Payal Arora, digital anthropologist and author of The Next Billion Users, talks about the dangers of artificial intelligence (AI) solutions in a thought-provoking piece for restoftheworld.org entitled AI isn’t going to save us.

Humans, Arora argues, have all too often been taken out of the equation when it comes to the twenty-first-century flood of AI solutions to everything from smart citification to elephant poaching,

“Poverty, in addition to rampant corruption and an insatiable global demand, is what drives poachers to poach in the first place. AI solutions and the rangers’ problems are massively mismatched. It also demands the question: who decides what is “good” in the first place?”

The workplace is a key focus for Arora, and especially how it relates to women. The latest project she got involved with—‘Feminist Approaches to Labour Collectives: Organizing Digitally in South Asia,’ FemLab—got underway just before the COVID-19 pandemic hit.

FemLab is a three-year grant-funded project by the International Development Research Center (IDRC) Canadian agency. The FemLab team working are spread from India to The Netherlands, Bangladesh, and Germany. They aim to,

“Explore ways to foster an understanding of female workers’ concerns, and everyday strategies to collectively organize themselves by accessing information on rights and sharing their working conditions using digital tools… (and) have an action research component where we will design a digital storytelling toolkit and campaign based on the voices of these women. The goal is to use these digital tools to build awareness among our participants of their rights and collective opportunities and nudge behavioral change among consumers and businesses in alignment with ethical practice.”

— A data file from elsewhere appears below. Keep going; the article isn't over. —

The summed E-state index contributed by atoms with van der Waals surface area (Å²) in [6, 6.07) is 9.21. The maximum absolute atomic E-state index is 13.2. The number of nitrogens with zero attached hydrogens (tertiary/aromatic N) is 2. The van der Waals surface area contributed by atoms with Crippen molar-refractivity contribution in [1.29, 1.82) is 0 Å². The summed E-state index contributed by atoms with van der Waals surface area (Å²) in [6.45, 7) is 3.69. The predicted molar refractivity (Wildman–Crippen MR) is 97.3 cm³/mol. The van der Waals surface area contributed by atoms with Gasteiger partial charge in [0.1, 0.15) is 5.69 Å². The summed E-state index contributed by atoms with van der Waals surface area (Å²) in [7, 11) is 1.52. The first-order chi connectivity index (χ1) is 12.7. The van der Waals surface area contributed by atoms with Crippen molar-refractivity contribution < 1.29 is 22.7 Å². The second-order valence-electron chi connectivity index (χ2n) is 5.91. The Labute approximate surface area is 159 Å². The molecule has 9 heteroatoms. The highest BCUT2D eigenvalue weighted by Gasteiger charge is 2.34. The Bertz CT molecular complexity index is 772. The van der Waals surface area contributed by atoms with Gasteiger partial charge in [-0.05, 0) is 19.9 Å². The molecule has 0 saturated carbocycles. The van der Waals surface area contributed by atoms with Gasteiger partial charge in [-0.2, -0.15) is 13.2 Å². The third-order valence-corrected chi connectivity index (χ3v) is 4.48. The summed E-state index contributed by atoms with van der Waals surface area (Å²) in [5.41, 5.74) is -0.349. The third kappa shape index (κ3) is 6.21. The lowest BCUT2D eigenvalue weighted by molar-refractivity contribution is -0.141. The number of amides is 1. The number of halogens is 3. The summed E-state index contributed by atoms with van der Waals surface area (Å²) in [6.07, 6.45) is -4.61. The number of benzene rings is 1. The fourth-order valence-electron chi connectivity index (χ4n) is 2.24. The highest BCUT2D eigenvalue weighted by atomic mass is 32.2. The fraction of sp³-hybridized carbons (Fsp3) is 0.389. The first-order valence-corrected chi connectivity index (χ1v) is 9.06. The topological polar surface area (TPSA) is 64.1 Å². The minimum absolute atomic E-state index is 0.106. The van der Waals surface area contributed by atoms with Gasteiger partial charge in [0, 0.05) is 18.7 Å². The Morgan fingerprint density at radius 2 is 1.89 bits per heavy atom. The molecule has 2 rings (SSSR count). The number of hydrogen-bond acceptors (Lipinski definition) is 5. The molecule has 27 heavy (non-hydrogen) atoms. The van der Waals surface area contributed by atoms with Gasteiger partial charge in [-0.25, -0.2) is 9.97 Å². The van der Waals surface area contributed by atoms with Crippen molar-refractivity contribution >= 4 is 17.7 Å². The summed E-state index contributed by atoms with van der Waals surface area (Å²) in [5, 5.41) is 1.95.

The team will work with women in India and Bangladesh to map how they work, foster work-related community networks, and gather actionable research.

“The goal is also to animate and engage consumers and other stakeholders across the global supply chain and to steer them towards responsible and ethical consumption practice when it comes to fair work in the global supply chain.”

 

Arora will be joining us at IID during the Movement 1: “Questioning Identity and the past” plenary session on 24 March. For a primer of what to expect, watch Arora speak about the future of the Internet at TED in 2017.

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